Man, I wish I could afford several engines, one thing I saw in the book was one engine in front and one at the end of a string of loaded log cars to handle the grades. Some of the inclines seem impossible for locos to handle. And, I agree, Tac, sloooooooow is good! As for the donkey, I'm hoping to build a live steam donkey. There again, the RR in the Woods book has some great pictures. As for sound, that's done the road! Maybe if I just make sounds, my family wil get sick of listening to me and buy the stuff!
 

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Discussion Starter #9
Thanks for the reference to your donkey, the close-ups of the winch was what I needed. I'm sure you guys have seen Wegmuller's steam rig. I think I've figured out to make a simple clutch, using a sliding drum with an 'O' ring. Don't have a clue what it could lift-maybe a balsa log! My idea was to start with a 'high spar' rig with pulleys and carriage as the start for my operation, with some small live spruce trees to form the woods.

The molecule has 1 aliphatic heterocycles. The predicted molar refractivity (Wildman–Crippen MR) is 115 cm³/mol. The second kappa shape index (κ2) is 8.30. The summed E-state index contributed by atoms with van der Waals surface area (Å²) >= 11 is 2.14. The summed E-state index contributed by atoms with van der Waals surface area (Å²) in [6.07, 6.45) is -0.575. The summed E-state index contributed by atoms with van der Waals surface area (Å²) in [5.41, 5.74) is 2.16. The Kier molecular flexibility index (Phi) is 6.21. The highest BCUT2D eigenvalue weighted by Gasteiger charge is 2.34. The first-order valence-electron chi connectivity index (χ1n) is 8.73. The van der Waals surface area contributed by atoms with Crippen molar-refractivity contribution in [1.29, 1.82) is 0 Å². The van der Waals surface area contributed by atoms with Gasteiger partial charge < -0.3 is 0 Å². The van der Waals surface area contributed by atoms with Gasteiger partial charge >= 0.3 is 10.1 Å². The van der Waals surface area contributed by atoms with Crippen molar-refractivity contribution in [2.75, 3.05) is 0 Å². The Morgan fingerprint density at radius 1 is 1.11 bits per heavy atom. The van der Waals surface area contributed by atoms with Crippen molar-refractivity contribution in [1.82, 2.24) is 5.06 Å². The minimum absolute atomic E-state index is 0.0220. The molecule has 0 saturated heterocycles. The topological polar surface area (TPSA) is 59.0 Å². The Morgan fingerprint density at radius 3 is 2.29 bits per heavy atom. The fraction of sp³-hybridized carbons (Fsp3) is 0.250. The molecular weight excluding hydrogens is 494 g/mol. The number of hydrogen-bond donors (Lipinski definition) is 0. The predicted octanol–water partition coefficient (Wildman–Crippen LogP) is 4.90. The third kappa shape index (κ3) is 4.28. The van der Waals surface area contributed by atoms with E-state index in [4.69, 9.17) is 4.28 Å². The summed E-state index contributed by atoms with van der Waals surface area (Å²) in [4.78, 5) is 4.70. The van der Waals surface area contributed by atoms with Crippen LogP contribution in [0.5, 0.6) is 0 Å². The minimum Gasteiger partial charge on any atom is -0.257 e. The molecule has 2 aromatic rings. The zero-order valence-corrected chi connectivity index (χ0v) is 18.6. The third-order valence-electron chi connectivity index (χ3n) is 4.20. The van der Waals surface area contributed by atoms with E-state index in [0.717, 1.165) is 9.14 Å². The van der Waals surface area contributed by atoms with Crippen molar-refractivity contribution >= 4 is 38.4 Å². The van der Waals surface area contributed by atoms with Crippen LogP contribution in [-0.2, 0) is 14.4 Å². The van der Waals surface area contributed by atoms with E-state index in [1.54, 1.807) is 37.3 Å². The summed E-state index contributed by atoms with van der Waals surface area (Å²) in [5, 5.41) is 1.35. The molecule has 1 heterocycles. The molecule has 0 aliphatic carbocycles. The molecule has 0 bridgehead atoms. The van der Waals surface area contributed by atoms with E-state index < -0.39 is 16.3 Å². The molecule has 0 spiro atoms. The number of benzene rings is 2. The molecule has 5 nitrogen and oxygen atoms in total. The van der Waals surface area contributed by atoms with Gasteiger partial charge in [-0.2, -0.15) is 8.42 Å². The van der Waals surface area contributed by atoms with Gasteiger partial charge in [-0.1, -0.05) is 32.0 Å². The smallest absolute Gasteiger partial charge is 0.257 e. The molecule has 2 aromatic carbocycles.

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Discussion Starter #11
No, Garrett, but thanks for doing my research for me! I was just on Amazon but didn't see that. Have to hit the right buzz words.
 

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Way back in my younger years, I had the good fortune to work for a large timber company as a logging engineer. This was in the northwest coast of California among the redwoods. We were in the process of transitioning from old gorwth timber to second growth (most of which was still rather large) and my job incorporarted going out and engineering areas to be logged. This was one of the best jobs I had.